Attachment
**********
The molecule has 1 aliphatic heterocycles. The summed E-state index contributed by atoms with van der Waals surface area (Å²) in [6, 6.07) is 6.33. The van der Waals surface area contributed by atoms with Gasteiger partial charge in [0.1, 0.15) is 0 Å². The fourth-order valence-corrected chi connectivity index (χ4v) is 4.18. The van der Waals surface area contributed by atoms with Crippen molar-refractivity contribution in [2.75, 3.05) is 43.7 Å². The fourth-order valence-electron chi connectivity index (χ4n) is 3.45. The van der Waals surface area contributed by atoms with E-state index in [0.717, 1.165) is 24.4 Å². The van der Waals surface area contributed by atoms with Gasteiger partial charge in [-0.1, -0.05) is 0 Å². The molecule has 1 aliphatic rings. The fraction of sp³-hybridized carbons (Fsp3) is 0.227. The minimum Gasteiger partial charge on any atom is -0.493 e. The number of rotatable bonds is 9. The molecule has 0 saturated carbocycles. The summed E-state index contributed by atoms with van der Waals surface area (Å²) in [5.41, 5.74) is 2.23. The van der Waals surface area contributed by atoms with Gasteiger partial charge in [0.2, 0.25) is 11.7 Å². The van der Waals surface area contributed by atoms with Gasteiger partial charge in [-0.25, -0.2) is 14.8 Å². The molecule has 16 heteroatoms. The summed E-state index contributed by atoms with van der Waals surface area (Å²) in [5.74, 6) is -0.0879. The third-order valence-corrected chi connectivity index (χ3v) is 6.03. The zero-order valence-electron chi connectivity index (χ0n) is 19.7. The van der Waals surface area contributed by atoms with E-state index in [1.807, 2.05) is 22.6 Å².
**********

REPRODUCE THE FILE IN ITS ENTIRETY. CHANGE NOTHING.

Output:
The molecule has 1 aliphatic heterocycles. The summed E-state index contributed by atoms with van der Waals surface area (Å²) in [6, 6.07) is 6.33. The van der Waals surface area contributed by atoms with Gasteiger partial charge in [0.1, 0.15) is 0 Å². The fourth-order valence-corrected chi connectivity index (χ4v) is 4.18. The van der Waals surface area contributed by atoms with Crippen molar-refractivity contribution in [2.75, 3.05) is 43.7 Å². The fourth-order valence-electron chi connectivity index (χ4n) is 3.45. The van der Waals surface area contributed by atoms with E-state index in [0.717, 1.165) is 24.4 Å². The van der Waals surface area contributed by atoms with Gasteiger partial charge in [-0.1, -0.05) is 0 Å². The molecule has 1 aliphatic rings. The fraction of sp³-hybridized carbons (Fsp3) is 0.227. The minimum Gasteiger partial charge on any atom is -0.493 e. The number of rotatable bonds is 9. The molecule has 0 saturated carbocycles. The summed E-state index contributed by atoms with van der Waals surface area (Å²) in [5.41, 5.74) is 2.23. The van der Waals surface area contributed by atoms with Gasteiger partial charge in [0.2, 0.25) is 11.7 Å². The van der Waals surface area contributed by atoms with Gasteiger partial charge in [-0.25, -0.2) is 14.8 Å². The molecule has 16 heteroatoms. The summed E-state index contributed by atoms with van der Waals surface area (Å²) in [5.74, 6) is -0.0879. The third-order valence-corrected chi connectivity index (χ3v) is 6.03. The zero-order valence-electron chi connectivity index (χ0n) is 19.7. The van der Waals surface area contributed by atoms with E-state index in [1.807, 2.05) is 22.6 Å².